Then the angel took the censer and filled it with fire from the altar and threw it on the earth; and there were peals of thunder, voices, flashes of lightning, and an earthquake. Now the seven angels who had the seven trumpets made ready to blow them.
In medieval English churches a standard architectural/artistic element of the liturgical environment was the Doom painting in the tympanum of the western wall of the Church. This depiction of the Last Judgment was located above the doors of the Church, so that it could be seen by the people as the exited the building. “Doom,” in this sense, is a synonym for Judgment Day. Thus, the Crack of Doom, does not refer to some opening in the earth from which proceeds the apocalyptic judgment, but, the moment in time when the impending judgment is announced by the “crack” of thunder and trumpet blast.
The Doom within the church building, like the Rood, separating the sanctuary from the nave, marks out a place and time toward which the faithful must orient themselves and though which, like a frame, we are able to experience the liturgy. The apocalyptic moment is the age to come already present in the here and now, especially in the celebration of the Holy Sacrifice of the Mass. The faithful, nourished by the Eucharist, are sent forth to face the end of time and the cosmic battle that leads to it. Christ extends his hands over the entire panorama of space and time, showing the living and the dead the marks of His passion and His victory over death. The faithful leave the Church with the sense that at any moment He may come.
But our doom is not only an end. Perhaps it is important that in the Sistine Chapel and other post-medieval Churches, the Doom was transferred from the western wall to the eastern wall over the altar of sacrifice. Benedict XVI has reminded us that facing East in the liturgy we are led by Christ into eternity. The heavens open, eternity invades time, and we are taken from this present age into the age to come. Our doom is victory.
At the end of this time, which is is 2013, we have an opportunity to make an assessment of our own spiritual orientation. In the context of such an assessment Bob Moynihan, publisher of Inside the Vatican has pointed to the reference Pope Francis made in November to Robert Hugh Benson’s The Lord of the World, which is a novel about what would happen if the principles of Freemasonry were universally adopted, and the effect it would have on those who believe in Christ. The Holy Father’s statement was a commentary on the persecution of the Jews by the pagans in the Maccabean period and how some believed they could negotiate a peace with the world that would be compatible with the worship of the true God. But Pope Francis called this “adolescent progressivism” and “the ‘globalization of hegemonic uniformity,’ a uniformity of thought born of worldliness.” He called such a compromise “apostasy” and “adultery.” He said that Robert Hugh Benson’s book was prophetic of this kind of apostasy which was to come, and in fact, has come.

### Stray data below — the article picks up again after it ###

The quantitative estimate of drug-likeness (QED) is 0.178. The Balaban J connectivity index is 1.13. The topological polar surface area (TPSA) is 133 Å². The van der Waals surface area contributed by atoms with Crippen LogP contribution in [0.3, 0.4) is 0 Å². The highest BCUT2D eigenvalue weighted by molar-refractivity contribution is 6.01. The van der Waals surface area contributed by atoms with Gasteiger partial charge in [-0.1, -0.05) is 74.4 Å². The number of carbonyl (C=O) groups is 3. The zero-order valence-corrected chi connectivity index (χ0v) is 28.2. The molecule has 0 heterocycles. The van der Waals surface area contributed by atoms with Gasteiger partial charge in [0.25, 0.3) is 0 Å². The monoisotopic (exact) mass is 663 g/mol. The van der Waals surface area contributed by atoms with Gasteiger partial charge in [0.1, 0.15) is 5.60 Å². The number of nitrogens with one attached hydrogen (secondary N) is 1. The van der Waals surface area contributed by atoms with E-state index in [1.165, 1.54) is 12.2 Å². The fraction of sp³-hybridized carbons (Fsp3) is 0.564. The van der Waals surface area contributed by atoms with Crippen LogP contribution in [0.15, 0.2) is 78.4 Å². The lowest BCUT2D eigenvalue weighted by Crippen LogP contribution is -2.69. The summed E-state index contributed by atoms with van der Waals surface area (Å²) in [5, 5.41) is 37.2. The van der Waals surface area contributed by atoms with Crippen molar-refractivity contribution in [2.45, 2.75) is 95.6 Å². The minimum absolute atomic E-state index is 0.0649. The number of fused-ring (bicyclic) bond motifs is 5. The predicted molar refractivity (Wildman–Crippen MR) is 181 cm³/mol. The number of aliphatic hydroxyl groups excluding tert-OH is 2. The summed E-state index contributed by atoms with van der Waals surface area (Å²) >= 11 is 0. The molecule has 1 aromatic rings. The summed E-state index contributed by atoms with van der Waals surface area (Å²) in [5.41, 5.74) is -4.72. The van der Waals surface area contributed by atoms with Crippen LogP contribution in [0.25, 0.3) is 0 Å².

Joseph Ratzinger in 1992 made a similar reference to The Lord of the World in the context of his criticism of President Bush’s “New World Order.” He said that it represented “a similar unified civilization and its power to destroy the spirit. The anti-christ is represented as the great carrier of peace in a similar new world order.”
If the liturgy teaches us anything about this, I believe it has something to do with this west/east paradox of the Doom wall. There are no utopias in time, but our protection against such masonic nonsense is not the adoption of dystopian philosophy. Our defense against sentimental optimism is not systematic, hyper-rational historical pessimism. What separates us from the hegemony of relativism is our faith in Christ and his lordship over history and the way in which His control over time is lived out in the Church under the protection of His providence.
In some versions of the Doom painting the angels flank the image of Christ with their trumpets poised to blow and St. Michael holds a set of scales upon which are set in opposition Adam and Eve on one side and their sins on the other. With his sword raised against the perpetrators in anticipation sin-weighted result, Our Lady standing by, crowned and holding a scepter in one hand, with the other presses down on the mankind’s side of the scales correcting the result in our favor.
Sometimes this seems to be our only hope. And that is how it ought to be.
Spes nostra, salve and Happy New Year.